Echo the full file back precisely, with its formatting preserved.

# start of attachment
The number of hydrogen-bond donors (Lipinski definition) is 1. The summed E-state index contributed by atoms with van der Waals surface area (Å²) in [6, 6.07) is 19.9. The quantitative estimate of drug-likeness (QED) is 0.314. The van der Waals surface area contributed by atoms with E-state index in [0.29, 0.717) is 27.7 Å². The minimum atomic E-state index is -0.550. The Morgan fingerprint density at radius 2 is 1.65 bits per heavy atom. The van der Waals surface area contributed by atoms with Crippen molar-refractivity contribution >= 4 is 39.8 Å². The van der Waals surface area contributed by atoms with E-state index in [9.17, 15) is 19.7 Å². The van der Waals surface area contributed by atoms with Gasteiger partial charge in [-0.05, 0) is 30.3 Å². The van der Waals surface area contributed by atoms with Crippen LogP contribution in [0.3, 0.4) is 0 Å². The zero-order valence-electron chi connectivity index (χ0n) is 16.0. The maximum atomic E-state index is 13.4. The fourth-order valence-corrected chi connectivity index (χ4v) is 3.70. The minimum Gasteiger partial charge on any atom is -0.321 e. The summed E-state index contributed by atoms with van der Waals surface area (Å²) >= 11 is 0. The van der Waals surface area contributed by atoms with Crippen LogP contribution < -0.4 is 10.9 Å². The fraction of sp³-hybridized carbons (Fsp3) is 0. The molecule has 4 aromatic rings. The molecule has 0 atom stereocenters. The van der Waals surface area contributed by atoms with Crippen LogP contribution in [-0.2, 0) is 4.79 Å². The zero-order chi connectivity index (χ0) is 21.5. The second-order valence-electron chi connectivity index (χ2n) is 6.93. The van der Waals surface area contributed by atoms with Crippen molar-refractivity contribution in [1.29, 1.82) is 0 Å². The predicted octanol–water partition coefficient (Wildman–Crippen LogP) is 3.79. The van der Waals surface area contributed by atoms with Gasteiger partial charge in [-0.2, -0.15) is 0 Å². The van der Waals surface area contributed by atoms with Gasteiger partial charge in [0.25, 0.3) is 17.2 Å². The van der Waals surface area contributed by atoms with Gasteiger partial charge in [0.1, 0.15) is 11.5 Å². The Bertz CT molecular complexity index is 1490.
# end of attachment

The number of hydrogen-bond donors (Lipinski definition) is 1. The summed E-state index contributed by atoms with van der Waals surface area (Å²) in [6, 6.07) is 19.9. The quantitative estimate of drug-likeness (QED) is 0.314. The van der Waals surface area contributed by atoms with E-state index in [0.29, 0.717) is 27.7 Å². The minimum atomic E-state index is -0.550. The Morgan fingerprint density at radius 2 is 1.65 bits per heavy atom. The van der Waals surface area contributed by atoms with Crippen molar-refractivity contribution >= 4 is 39.8 Å². The van der Waals surface area contributed by atoms with E-state index in [9.17, 15) is 19.7 Å². The van der Waals surface area contributed by atoms with Gasteiger partial charge in [-0.05, 0) is 30.3 Å². The van der Waals surface area contributed by atoms with Crippen LogP contribution in [0.3, 0.4) is 0 Å². The zero-order valence-electron chi connectivity index (χ0n) is 16.0. The maximum atomic E-state index is 13.4. The fourth-order valence-corrected chi connectivity index (χ4v) is 3.70. The minimum Gasteiger partial charge on any atom is -0.321 e. The summed E-state index contributed by atoms with van der Waals surface area (Å²) >= 11 is 0. The van der Waals surface area contributed by atoms with Crippen LogP contribution < -0.4 is 10.9 Å². The fraction of sp³-hybridized carbons (Fsp3) is 0. The molecule has 4 aromatic rings. The molecule has 0 atom stereocenters. The van der Waals surface area contributed by atoms with Crippen LogP contribution in [-0.2, 0) is 4.79 Å². The zero-order chi connectivity index (χ0) is 21.5. The second-order valence-electron chi connectivity index (χ2n) is 6.93. The van der Waals surface area contributed by atoms with Crippen molar-refractivity contribution in [1.29, 1.82) is 0 Å². The predicted octanol–water partition coefficient (Wildman–Crippen LogP) is 3.79. The van der Waals surface area contributed by atoms with Gasteiger partial charge in [-0.2, -0.15) is 0 Å². The van der Waals surface area contributed by atoms with Gasteiger partial charge in [0.25, 0.3) is 17.2 Å². The van der Waals surface area contributed by atoms with Gasteiger partial charge in [0.1, 0.15) is 11.5 Å². The Bertz CT molecular complexity index is 1490.